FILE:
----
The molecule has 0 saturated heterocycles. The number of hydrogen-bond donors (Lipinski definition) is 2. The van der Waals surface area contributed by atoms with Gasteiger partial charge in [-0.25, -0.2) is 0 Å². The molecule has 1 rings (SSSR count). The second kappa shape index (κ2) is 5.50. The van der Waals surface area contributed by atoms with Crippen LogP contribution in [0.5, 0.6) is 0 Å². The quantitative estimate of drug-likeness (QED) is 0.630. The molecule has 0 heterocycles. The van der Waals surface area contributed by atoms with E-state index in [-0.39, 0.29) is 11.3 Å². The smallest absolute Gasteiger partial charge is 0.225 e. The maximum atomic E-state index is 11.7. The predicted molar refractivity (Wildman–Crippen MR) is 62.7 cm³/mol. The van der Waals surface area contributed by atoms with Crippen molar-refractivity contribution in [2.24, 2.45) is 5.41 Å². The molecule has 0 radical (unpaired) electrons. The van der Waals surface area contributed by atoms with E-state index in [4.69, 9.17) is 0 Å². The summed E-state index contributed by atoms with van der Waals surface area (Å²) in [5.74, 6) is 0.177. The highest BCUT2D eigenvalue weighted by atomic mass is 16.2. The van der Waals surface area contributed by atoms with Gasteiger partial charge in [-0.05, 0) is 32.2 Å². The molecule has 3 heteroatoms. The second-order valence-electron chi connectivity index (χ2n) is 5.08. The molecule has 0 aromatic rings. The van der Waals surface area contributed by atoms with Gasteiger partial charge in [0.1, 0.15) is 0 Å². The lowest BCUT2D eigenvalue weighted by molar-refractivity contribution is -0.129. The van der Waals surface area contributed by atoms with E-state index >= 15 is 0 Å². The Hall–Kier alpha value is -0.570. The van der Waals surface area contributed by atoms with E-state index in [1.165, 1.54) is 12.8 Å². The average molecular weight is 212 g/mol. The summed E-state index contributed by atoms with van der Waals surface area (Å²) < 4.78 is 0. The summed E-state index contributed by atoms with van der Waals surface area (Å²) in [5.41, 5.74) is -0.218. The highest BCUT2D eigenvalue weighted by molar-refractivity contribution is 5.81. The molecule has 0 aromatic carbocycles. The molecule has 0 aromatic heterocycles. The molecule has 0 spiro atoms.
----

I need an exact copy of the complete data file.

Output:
The molecule has 0 saturated heterocycles. The number of hydrogen-bond donors (Lipinski definition) is 2. The van der Waals surface area contributed by atoms with Gasteiger partial charge in [-0.25, -0.2) is 0 Å². The molecule has 1 rings (SSSR count). The second kappa shape index (κ2) is 5.50. The van der Waals surface area contributed by atoms with Crippen LogP contribution in [0.5, 0.6) is 0 Å². The quantitative estimate of drug-likeness (QED) is 0.630. The molecule has 0 heterocycles. The van der Waals surface area contributed by atoms with E-state index in [-0.39, 0.29) is 11.3 Å². The smallest absolute Gasteiger partial charge is 0.225 e. The maximum atomic E-state index is 11.7. The predicted molar refractivity (Wildman–Crippen MR) is 62.7 cm³/mol. The van der Waals surface area contributed by atoms with Crippen molar-refractivity contribution in [2.24, 2.45) is 5.41 Å². The molecule has 0 radical (unpaired) electrons. The van der Waals surface area contributed by atoms with E-state index in [4.69, 9.17) is 0 Å². The summed E-state index contributed by atoms with van der Waals surface area (Å²) in [5.74, 6) is 0.177. The highest BCUT2D eigenvalue weighted by atomic mass is 16.2. The van der Waals surface area contributed by atoms with Gasteiger partial charge in [-0.05, 0) is 32.2 Å². The molecule has 3 heteroatoms. The second-order valence-electron chi connectivity index (χ2n) is 5.08. The molecule has 0 aromatic rings. The van der Waals surface area contributed by atoms with Gasteiger partial charge in [0.1, 0.15) is 0 Å². The lowest BCUT2D eigenvalue weighted by molar-refractivity contribution is -0.129. The van der Waals surface area contributed by atoms with E-state index >= 15 is 0 Å². The Hall–Kier alpha value is -0.570. The van der Waals surface area contributed by atoms with E-state index in [1.165, 1.54) is 12.8 Å². The average molecular weight is 212 g/mol. The summed E-state index contributed by atoms with van der Waals surface area (Å²) < 4.78 is 0. The summed E-state index contributed by atoms with van der Waals surface area (Å²) in [5.41, 5.74) is -0.218. The highest BCUT2D eigenvalue weighted by molar-refractivity contribution is 5.81. The molecule has 0 aromatic carbocycles. The molecule has 0 aromatic heterocycles. The molecule has 0 spiro atoms.